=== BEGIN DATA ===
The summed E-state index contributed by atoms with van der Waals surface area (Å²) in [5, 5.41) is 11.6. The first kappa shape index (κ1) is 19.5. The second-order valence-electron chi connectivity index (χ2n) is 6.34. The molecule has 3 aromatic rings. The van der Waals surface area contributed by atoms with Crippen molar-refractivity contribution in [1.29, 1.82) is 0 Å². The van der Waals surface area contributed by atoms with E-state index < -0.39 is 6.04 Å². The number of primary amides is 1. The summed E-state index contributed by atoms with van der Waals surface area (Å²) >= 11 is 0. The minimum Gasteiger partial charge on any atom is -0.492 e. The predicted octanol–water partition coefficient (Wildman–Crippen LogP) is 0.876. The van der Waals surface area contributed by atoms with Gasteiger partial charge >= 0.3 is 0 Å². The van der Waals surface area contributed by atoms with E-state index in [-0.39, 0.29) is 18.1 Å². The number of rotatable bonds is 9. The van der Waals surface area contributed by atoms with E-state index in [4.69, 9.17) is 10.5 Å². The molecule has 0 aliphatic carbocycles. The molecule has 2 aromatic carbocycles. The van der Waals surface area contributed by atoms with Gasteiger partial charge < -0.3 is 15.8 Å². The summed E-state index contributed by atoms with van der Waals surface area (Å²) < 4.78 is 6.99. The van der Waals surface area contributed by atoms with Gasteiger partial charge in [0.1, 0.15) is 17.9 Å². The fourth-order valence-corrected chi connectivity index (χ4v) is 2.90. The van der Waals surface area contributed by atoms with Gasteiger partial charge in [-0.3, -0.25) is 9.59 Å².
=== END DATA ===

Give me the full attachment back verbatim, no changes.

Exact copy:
The summed E-state index contributed by atoms with van der Waals surface area (Å²) in [5, 5.41) is 11.6. The first kappa shape index (κ1) is 19.5. The second-order valence-electron chi connectivity index (χ2n) is 6.34. The molecule has 3 aromatic rings. The van der Waals surface area contributed by atoms with Crippen molar-refractivity contribution in [1.29, 1.82) is 0 Å². The van der Waals surface area contributed by atoms with E-state index < -0.39 is 6.04 Å². The number of primary amides is 1. The summed E-state index contributed by atoms with van der Waals surface area (Å²) >= 11 is 0. The minimum Gasteiger partial charge on any atom is -0.492 e. The predicted octanol–water partition coefficient (Wildman–Crippen LogP) is 0.876. The van der Waals surface area contributed by atoms with Gasteiger partial charge >= 0.3 is 0 Å². The van der Waals surface area contributed by atoms with E-state index in [-0.39, 0.29) is 18.1 Å². The number of rotatable bonds is 9. The van der Waals surface area contributed by atoms with E-state index in [4.69, 9.17) is 10.5 Å². The molecule has 0 aliphatic carbocycles. The molecule has 2 aromatic carbocycles. The van der Waals surface area contributed by atoms with Gasteiger partial charge < -0.3 is 15.8 Å². The summed E-state index contributed by atoms with van der Waals surface area (Å²) < 4.78 is 6.99. The van der Waals surface area contributed by atoms with Gasteiger partial charge in [0.1, 0.15) is 17.9 Å². The fourth-order valence-corrected chi connectivity index (χ4v) is 2.90. The van der Waals surface area contributed by atoms with Gasteiger partial charge in [-0.3, -0.25) is 9.59 Å².